City Montreal finally launches its flagship show Breakfast Television on Monday. This week, I was among those invited to the new studio in the Rogers building on McGill College Ave. to take a peek.
(I also spoke to Executive Producer Bob Babinski for a feature story that appears in Saturday’s Gazette about the state of morning TV in Montreal.)
I was quite surprised by its size of 2800 square feet. It certainly doesn’t look like the kind of thing you’d find on the 8th floor of an office building, and its impressiveness even gives CTV Montreal’s new studio a run for its money.
The studio is on the northeast corner of the building, and the anchor desk is positioned so that the view behind it is the mountain, McGill University and McGill College Ave., though somewhat obstructed by buildings like the former Maison Astral.
City takes advantage of this in the positioning of the anchor desk, so that you get the mountain in the background. The desk sits on a raised platform, with audio and other connections wired in behind out of sight.
To the left of the anchor desk is an open space with a 15-screen video wall (only the centre nine are actually used for video). Here, they can setup yoga mats, musical acts, or anything else that requires a large amount of open studio space.
City has made it clear from the beginning that it wants the show to be about Montreal, its culture and two linguistic communities. Here we see a hint of that in the decor (though shouldn’t it be Sainte-Catherine, or Saint Catherine without a hyphen?)
Giant video walls can be used for different things. They can be simple set decoration, they can provide visual support to an anchor standing in front of them by showing graphics or video, or they can be used in transition shots when you want to show off the set with by having a camera move around in it.
We’ll see what City has in store for this one. At more than 150 inches diagonally by my estimate (not including the six static panels), it’s 50% larger than the 108-inch giant plasma screen in CTV’s studio (which they don’t seem to be using much anymore, sadly).
The touchscreen next to the video wall (it’s on wheels so it can be moved elsewhere) is Elias Makos’s new toy. As the new media commentator, he’ll be presenting information about trending stories online, viewer feedback and tech stories once an hour.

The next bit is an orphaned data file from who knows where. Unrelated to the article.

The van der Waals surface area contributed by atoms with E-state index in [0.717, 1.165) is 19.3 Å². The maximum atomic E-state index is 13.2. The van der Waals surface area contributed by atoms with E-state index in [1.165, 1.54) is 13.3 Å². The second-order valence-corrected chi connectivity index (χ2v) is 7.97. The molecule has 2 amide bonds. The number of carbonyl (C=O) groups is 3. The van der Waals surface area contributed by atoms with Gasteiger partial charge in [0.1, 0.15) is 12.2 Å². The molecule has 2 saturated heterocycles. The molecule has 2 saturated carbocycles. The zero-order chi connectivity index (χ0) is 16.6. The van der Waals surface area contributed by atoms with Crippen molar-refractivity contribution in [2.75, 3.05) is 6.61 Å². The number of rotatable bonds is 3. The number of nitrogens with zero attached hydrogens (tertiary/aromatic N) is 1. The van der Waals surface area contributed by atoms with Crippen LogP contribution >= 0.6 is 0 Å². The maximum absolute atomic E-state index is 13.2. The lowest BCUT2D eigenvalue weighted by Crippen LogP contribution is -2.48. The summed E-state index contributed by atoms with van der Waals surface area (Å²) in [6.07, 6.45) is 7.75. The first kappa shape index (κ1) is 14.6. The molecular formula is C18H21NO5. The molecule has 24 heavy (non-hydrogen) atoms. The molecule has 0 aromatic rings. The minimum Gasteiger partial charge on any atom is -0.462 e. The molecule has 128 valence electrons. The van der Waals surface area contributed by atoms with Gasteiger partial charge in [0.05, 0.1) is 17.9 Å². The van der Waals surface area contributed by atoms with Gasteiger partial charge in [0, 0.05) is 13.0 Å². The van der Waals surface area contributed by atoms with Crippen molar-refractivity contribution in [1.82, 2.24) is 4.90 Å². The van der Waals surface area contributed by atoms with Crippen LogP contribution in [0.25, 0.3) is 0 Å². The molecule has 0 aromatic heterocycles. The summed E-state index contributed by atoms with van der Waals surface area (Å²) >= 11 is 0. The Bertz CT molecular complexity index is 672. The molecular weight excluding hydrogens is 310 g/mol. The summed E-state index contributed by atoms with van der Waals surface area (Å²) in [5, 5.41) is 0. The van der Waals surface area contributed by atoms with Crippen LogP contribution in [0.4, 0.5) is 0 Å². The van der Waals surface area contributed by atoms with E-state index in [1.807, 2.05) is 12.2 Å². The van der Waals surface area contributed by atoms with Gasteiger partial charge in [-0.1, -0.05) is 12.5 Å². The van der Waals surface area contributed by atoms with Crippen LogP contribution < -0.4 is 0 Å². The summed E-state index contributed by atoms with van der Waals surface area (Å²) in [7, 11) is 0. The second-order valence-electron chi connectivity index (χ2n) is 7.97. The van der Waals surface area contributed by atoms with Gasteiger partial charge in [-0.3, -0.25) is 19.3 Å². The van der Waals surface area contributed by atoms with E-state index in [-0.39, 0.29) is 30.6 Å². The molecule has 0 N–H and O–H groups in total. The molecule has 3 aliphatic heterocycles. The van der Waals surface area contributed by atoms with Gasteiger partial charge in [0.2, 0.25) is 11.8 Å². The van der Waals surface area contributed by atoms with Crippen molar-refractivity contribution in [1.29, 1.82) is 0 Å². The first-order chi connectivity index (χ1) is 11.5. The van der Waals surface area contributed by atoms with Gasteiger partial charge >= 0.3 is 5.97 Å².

Of the four English-language television stations in Montreal, this is the only one with a studio couch. CTV has its comfy chairs, but even then there’s a physical and psychological separation between host and interviewee that you won’t see as much here.
The space between the couch and the table in front of it leaves plenty of space for leg-crossing, but don’t try doing a crossword puzzle or working from a laptop.
One of the surprising things about this set is how much of it is mobile. The couch, the touchscreen, the presentation desks, even some walls can be moved around to give the set a different look, make space for something or rearrange things for an unusual demonstration.
The set has three studio cameras on tripods with wheels. Two have prompters in front. The third can be taken outside the studio, so if Catherine Verdon-Diamond wants to do her weather from the street, she can do that.
Each of the three cameras has a body behind it. This is different from Global and CTV, whose studio cameras are robotic and remotely controlled.
A fourth, fixed camera sits in a small room with a green screen.
Behind the scenes
Among the people working there will be Catherine Verdon-Diamond, who will be preparing her traffic and weather maps.
For all the open space of the studio, the control room is a bit cramped. There’s barely room for the six people working here. But it still looks pretty cool.
More from the studio
Breakfast Television airs 6-9am weekdays on City Montreal. Its first show is Monday, Aug. 26.